The case file shows critical DNA evidence sat untested for years.
Now, one of those alleged victims is speaking out, sharing her story of torment and frustration with the criminal justice system.
"Within the first five years, it took a lot, it took a lot from me. Like mentally, emotionally," she said. FOX 9 is not publicly identifying her to protect her privacy and security.
She reports surviving a frightening sexual assault at gunpoint on June 26, 2010, when a male suspect approached her and her friend at a Minneapolis bus stop. They would end up terrorized at a Richfield park near 63rd and Nicollet Avenues. She still hears her assailant’s commands in her head.
"He was just saying things like, don't. If you scream, I'm going to shoot her, because my friend was a little scared and she was loud. And he was like, if you scream, I am going to shoot her. And he was telling me, if you run away, I'm going to shoot her. And so, we both were just like standing, you know, like, okay, we were young. It was just like, just let’s get out of the situation. Once the situation is over, we'll be able to worry about the rest. But right now, we didn't have the time to try and be, you know, tough."
After the attack, the alleged victim recalled the assailant telling the friends to close their eyes and he took off.
The pair then reported the assault to the Minneapolis Police Department.
At the hospital, they submitted to rape kit examinations and brought investigators back to the park where additional suspect DNA evidence was collected off the ground.
The case file was then submitted to the Bureau of Criminal Apprehension for testing. The woman at the time was confident authorities would quickly find the man responsible.
"You got his DNA that same day," she told FOX 9 Reporter Paul Blume during an interview in her Twin Cities area apartment. "It's not like they waited or it deteriorated or they didn't have anything on him because they've had the DNA since that exact night."
What happened next has left the woman bewildered for years. The evidence was never tested.
According to court filings, the BCA learned the women had had sex with known partners before the assault, and the bureau wanted to eliminate that male DNA from the suspect’s.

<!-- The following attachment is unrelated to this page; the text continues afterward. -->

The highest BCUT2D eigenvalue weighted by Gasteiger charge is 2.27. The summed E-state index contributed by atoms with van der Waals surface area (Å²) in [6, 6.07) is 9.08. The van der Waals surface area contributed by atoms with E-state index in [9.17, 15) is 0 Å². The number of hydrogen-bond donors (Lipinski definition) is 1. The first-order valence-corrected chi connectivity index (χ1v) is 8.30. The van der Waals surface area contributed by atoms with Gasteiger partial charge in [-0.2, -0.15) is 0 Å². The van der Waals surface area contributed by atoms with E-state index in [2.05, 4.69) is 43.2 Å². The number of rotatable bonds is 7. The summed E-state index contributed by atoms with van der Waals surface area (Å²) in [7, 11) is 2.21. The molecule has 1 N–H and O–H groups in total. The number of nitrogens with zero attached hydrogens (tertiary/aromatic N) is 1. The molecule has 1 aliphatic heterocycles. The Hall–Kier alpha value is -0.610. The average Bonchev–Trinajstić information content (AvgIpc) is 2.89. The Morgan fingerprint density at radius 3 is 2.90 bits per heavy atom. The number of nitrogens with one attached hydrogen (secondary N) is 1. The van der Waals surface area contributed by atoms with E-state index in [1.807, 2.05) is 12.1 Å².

When they asked for the additional information, MPD investigators reportedly said, they were now unable to track down the victims.
The woman admits, in the moment, she gave a bogus name because she had an active arrest warrant and did not want to get in trouble, but she insists she and her friend could have easily been located in the days and weeks that followed. She also believes there was no excuse not to just run the DNA tests.
"The DNA of the suspect was on both of us, and on the ground. So if you got what was on the ground and you got what was on us, that is the perfect link. It had absolutely nothing to do with previous partners," she concluded.
Flash forward to 2019 when the BCA flagged this case as part of an initiative to complete testing on sexual assault kits that had languished on evidence shelves across Minnesota.
Last year, the Hennepin County Attorney’s office finally asked the bureau to run the tests. It is unclear why they did so 11 years later. But there was a suspect hit. His name -- James Andrew Works, 49 years old, living just south of East Lake Street in Minneapolis.
Works is now charged with two counts of 1st-degree sexual assault and 2 counts of kidnapping.
His alleged victim said, "I just feel like they need to take sexual assault more seriously. They don't. A lot of times they blame the victim, and a lot of times the victim is afraid to come forward."
Works made his first court appearance on November 7.
According to the charges, investigators learned he was named as a suspect in several other Minneapolis sex assault cases, often meeting women online and making arrangements to meet using false names.
His public defender countered, there is more to this story and that the women in the 2010 case may not be telling the "complete truth."
A judge set the defendant’s bail at $75,000 with conditions that include electronic monitoring should he get out. He is due back in court on December 7. Prosecutors would not comment on the case telling FOX 9 the details of the ongoing investigation are "very sensitive."
Separately, as FOX 9 previously reported several years ago, there was a backlog of nearly 3,500 untested sex assault kits across the state. The BCA reports significant headway, that the number is now under 100 with all the testing expected to be completed early next year.